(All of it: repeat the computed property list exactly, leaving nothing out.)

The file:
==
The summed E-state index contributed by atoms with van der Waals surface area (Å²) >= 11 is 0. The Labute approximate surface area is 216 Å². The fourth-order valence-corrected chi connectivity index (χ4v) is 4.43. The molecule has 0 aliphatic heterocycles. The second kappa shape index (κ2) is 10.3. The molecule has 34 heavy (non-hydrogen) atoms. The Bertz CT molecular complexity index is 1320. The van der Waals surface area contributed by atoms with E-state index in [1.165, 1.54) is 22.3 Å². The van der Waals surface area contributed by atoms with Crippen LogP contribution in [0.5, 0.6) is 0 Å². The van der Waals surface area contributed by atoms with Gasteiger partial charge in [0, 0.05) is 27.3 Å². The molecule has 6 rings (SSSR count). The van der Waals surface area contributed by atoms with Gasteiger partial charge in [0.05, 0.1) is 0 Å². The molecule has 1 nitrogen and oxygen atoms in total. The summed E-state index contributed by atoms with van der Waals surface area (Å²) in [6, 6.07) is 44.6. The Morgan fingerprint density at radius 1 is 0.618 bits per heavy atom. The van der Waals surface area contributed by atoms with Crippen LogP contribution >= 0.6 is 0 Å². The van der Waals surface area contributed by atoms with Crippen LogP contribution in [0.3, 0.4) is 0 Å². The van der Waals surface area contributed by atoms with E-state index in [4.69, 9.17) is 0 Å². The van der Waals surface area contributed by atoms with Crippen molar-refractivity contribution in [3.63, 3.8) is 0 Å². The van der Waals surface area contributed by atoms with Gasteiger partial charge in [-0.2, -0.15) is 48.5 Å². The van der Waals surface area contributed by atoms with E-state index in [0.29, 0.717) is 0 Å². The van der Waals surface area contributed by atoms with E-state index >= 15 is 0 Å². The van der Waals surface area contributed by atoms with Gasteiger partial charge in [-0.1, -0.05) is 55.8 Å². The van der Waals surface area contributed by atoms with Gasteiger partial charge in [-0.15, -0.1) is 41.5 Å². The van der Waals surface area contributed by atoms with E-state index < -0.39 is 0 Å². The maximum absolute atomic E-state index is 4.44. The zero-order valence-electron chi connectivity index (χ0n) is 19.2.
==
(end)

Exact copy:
The summed E-state index contributed by atoms with van der Waals surface area (Å²) >= 11 is 0. The Labute approximate surface area is 216 Å². The fourth-order valence-corrected chi connectivity index (χ4v) is 4.43. The molecule has 0 aliphatic heterocycles. The second kappa shape index (κ2) is 10.3. The molecule has 34 heavy (non-hydrogen) atoms. The Bertz CT molecular complexity index is 1320. The van der Waals surface area contributed by atoms with E-state index in [1.165, 1.54) is 22.3 Å². The van der Waals surface area contributed by atoms with Crippen LogP contribution in [0.5, 0.6) is 0 Å². The van der Waals surface area contributed by atoms with Gasteiger partial charge in [0, 0.05) is 27.3 Å². The molecule has 6 rings (SSSR count). The van der Waals surface area contributed by atoms with Gasteiger partial charge in [0.05, 0.1) is 0 Å². The molecule has 1 nitrogen and oxygen atoms in total. The summed E-state index contributed by atoms with van der Waals surface area (Å²) in [6, 6.07) is 44.6. The Morgan fingerprint density at radius 1 is 0.618 bits per heavy atom. The van der Waals surface area contributed by atoms with Crippen LogP contribution >= 0.6 is 0 Å². The van der Waals surface area contributed by atoms with Crippen LogP contribution in [0.3, 0.4) is 0 Å². The van der Waals surface area contributed by atoms with E-state index in [4.69, 9.17) is 0 Å². The van der Waals surface area contributed by atoms with Crippen molar-refractivity contribution in [3.63, 3.8) is 0 Å². The van der Waals surface area contributed by atoms with Gasteiger partial charge in [-0.2, -0.15) is 48.5 Å². The van der Waals surface area contributed by atoms with E-state index in [0.29, 0.717) is 0 Å². The van der Waals surface area contributed by atoms with E-state index >= 15 is 0 Å². The van der Waals surface area contributed by atoms with Gasteiger partial charge in [-0.1, -0.05) is 55.8 Å². The van der Waals surface area contributed by atoms with Gasteiger partial charge in [-0.15, -0.1) is 41.5 Å². The van der Waals surface area contributed by atoms with E-state index < -0.39 is 0 Å². The maximum absolute atomic E-state index is 4.44. The zero-order valence-electron chi connectivity index (χ0n) is 19.2.